Hope is Slender

A false sense of security.

A false sense of security.

A few years ago I was pulled over on I-70 by a Colorado state trooper just inside the state line from Utah. I’d been visiting back east, and didn’t think twice about saying that when he asked where I’d been. “Coming home from Virginia,” I said. What? Oh. Well, I sometimes go around the mountains instead of over them when there’s snow on the passes.

He asked for license, registration, proof of insurance. I handed him my license and got worried when I couldn’t find registration or insurance in my purse. The Mothership was up to date on both, but it was winter and I hadn’t yet stuck the year on the license plate because of snow, mud, and inherent laziness. That’s why he stopped me. A routine traffic stop.

“I’ll have to look in the glove compartment,” I told him, and he nodded. “I have a gun in there,” I said.

Can you see where I’m going with this? I was a white woman and he was a laid-back Colorado state trooper on a virtually empty interstate through the desert, instead of I a black man in a city, any city, and he a frightened urban cop.

“Nice and slow,” he said, or something less cliché. I put the holstered pistol on the seat where he could see it and rifled through the papers, and still no proof of either. He took my license back to his car, ascertained that I was insured and registered, and cautioned me to be sure and put those proofs in the glove box as soon as I got home. I gave thanks.

I don’t know what to say that hasn’t already been said about the shooting of Philando Castile during a “routine traffic stop.” My heart breaks for him, his family, his community, for all the innocents shot these past days, these past years, by cops who lack the training, skill, wisdom, compassion or decency to make the right call in so many complicated, fraught situations. And my heart breaks for the police officers shot in Dallas, in Grand Junction, Denver, Pittsburgh, in Any City, USA. Not to mention how I feel about Orlando, Aurora, Columbine, Virginia Tech, Newtown and other mass shootings and random snipings by lunatics.

I fear the escalation of violent reaction (or reactive violence) in our culture, in our world. From routine traffic stops gone horribly awry to all the wars raging across the planet, our human violence is out of control. The fear and despair that settled over me on 9/11, as I watched Manhattan in chaos on TV and the Pentagon smoking from my parents’ patio, has only been buried by years of living in this peaceful valley, it has not been dispelled. The certainty on that Tuesday morning that I’d witnessed the first volley of World War III has not dimmed in the least. We are in it.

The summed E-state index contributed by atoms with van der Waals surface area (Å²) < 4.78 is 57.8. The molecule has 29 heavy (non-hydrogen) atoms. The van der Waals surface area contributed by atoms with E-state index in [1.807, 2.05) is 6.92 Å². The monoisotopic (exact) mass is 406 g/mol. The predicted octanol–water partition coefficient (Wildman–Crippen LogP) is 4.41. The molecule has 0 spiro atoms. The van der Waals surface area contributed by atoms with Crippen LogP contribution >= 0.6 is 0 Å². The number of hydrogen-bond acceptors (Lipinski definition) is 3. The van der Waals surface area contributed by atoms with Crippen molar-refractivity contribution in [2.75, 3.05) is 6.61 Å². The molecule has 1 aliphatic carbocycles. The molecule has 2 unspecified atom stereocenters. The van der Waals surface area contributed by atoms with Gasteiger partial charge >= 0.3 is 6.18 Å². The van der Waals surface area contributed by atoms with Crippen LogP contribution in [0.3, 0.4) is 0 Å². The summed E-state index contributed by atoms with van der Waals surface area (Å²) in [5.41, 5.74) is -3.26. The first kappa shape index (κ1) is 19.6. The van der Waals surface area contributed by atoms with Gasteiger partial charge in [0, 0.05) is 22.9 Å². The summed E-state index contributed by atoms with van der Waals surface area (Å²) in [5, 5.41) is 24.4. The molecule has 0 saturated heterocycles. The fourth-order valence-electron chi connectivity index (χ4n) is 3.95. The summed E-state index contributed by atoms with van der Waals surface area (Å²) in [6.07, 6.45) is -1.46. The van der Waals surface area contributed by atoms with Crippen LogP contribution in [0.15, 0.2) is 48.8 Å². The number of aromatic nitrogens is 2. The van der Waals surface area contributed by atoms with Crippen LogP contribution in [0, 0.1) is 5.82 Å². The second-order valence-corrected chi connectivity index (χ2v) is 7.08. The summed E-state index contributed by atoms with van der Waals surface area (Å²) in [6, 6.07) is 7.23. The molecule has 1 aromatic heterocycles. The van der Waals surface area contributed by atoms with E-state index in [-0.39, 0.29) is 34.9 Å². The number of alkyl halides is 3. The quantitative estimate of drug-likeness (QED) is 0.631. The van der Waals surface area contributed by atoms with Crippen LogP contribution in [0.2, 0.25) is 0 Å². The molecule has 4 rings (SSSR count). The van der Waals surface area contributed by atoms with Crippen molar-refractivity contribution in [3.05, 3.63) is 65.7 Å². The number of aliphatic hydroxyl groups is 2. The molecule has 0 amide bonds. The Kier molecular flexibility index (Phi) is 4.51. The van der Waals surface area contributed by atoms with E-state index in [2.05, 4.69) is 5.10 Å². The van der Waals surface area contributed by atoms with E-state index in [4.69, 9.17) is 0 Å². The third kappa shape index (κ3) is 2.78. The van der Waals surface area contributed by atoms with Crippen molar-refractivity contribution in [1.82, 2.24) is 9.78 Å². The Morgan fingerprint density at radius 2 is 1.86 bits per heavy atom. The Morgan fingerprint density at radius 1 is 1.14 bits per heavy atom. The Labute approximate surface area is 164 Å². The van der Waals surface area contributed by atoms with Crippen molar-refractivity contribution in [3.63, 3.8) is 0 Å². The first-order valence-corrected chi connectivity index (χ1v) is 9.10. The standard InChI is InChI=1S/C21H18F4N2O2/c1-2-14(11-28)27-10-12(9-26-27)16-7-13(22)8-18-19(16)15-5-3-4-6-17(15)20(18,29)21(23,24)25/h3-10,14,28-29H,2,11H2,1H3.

And the reactive violence that spawned and spurs this globally now spreads like contagion through the streets of our cities, foreboding some weird kind of civil war. Fear, rage, and the uncontrolled grasping that underlies them are not cultural traits, they are human traits. I hope, though “hope is slender and for fools,” that we as a species can put the brakes on this entropic crash, but it is sure hard to believe that the powers of love and simple human decency can turn this spiral upside down.

Though daily I am grateful for my many blessings, for life, water, flowers, bees, trees, dogs, and kittens, for shelter, beauty, music, love, community, I don’t really know how to live in this world. All the good food and all the good friends can’t put my heart together again.




10 thoughts on “Hope is Slender

  1. So beautifully said, Rita. Words alone may not remake the world but–full as yours are of heart, wisdom and intelligence–they help knit it, and us, together.

  2. Rita, back in 1970something some drunk came around a blind curve on my side of the road and front ended me, me in the car with my kids and one of their friends. It left the station wagon totaled and me dingy; kids okay. I had a pistol in a coffee can which I was carrying for safety because I had to commute alone over the passes–Dave’s vet practice was above Paonia at the time. and I was in grad school in Boulder. Well, anyhow, the troopers found the pistol and brought it to me where they were checking us out in the ER. They asked about it, and I told them about it being for protection. He handed it back to me and said, “Look, Lady, you need to get a bigger gun.”

    I don’t know the significance of this story or why it is relevant. Just wanted to tell you.

    Relevant, though, is this. We have two Black (adult, young) grandkids, Sam and Mita. Their mom is Sara–you met her. They are scared all the time, and she is terrified for them. She is here right now helping to care for Dave after his surgery, and when they were describing the shooting in Louisiana, she wept and wept. I am desperate to achieve the sanity of the Dallas police chief which is what people in this country and worldwide need to aspire to.


  3. Well said – of course – my dear Rita! How I cling to my false sense of security and cling to the moments of perfection as I know all too well (and that is, of course, not full knowledge) of the abyss about us. L,e


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